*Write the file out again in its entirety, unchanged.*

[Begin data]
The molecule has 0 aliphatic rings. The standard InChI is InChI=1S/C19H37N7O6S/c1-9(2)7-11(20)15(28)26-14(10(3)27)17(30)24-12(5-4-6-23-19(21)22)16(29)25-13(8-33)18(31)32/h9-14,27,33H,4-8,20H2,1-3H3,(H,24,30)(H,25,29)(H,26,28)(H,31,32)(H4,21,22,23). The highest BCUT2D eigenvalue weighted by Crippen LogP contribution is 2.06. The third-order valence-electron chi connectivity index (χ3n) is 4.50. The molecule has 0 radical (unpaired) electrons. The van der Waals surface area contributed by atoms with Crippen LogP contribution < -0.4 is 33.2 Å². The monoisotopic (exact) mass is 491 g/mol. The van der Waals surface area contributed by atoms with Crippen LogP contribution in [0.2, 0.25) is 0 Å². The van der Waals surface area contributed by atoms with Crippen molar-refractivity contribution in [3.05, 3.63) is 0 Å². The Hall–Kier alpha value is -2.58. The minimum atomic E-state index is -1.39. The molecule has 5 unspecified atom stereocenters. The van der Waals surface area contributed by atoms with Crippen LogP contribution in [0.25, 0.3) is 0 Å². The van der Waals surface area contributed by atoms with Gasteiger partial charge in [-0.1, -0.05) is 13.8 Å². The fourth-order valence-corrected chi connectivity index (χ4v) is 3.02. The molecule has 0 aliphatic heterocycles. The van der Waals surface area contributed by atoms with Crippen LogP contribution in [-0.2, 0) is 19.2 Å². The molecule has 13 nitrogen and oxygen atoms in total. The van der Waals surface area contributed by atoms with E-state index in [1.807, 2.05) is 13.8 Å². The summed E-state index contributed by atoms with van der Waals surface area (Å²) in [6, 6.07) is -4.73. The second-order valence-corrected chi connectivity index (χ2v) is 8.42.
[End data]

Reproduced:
The molecule has 0 aliphatic rings. The standard InChI is InChI=1S/C19H37N7O6S/c1-9(2)7-11(20)15(28)26-14(10(3)27)17(30)24-12(5-4-6-23-19(21)22)16(29)25-13(8-33)18(31)32/h9-14,27,33H,4-8,20H2,1-3H3,(H,24,30)(H,25,29)(H,26,28)(H,31,32)(H4,21,22,23). The highest BCUT2D eigenvalue weighted by Crippen LogP contribution is 2.06. The third-order valence-electron chi connectivity index (χ3n) is 4.50. The molecule has 0 radical (unpaired) electrons. The van der Waals surface area contributed by atoms with Crippen LogP contribution < -0.4 is 33.2 Å². The monoisotopic (exact) mass is 491 g/mol. The van der Waals surface area contributed by atoms with Crippen LogP contribution in [0.2, 0.25) is 0 Å². The van der Waals surface area contributed by atoms with Crippen molar-refractivity contribution in [3.05, 3.63) is 0 Å². The Hall–Kier alpha value is -2.58. The minimum atomic E-state index is -1.39. The molecule has 5 unspecified atom stereocenters. The van der Waals surface area contributed by atoms with Crippen LogP contribution in [0.25, 0.3) is 0 Å². The van der Waals surface area contributed by atoms with Gasteiger partial charge in [-0.1, -0.05) is 13.8 Å². The fourth-order valence-corrected chi connectivity index (χ4v) is 3.02. The molecule has 0 aliphatic heterocycles. The van der Waals surface area contributed by atoms with Crippen LogP contribution in [-0.2, 0) is 19.2 Å². The molecule has 13 nitrogen and oxygen atoms in total. The van der Waals surface area contributed by atoms with E-state index in [1.807, 2.05) is 13.8 Å². The summed E-state index contributed by atoms with van der Waals surface area (Å²) in [6, 6.07) is -4.73. The second-order valence-corrected chi connectivity index (χ2v) is 8.42.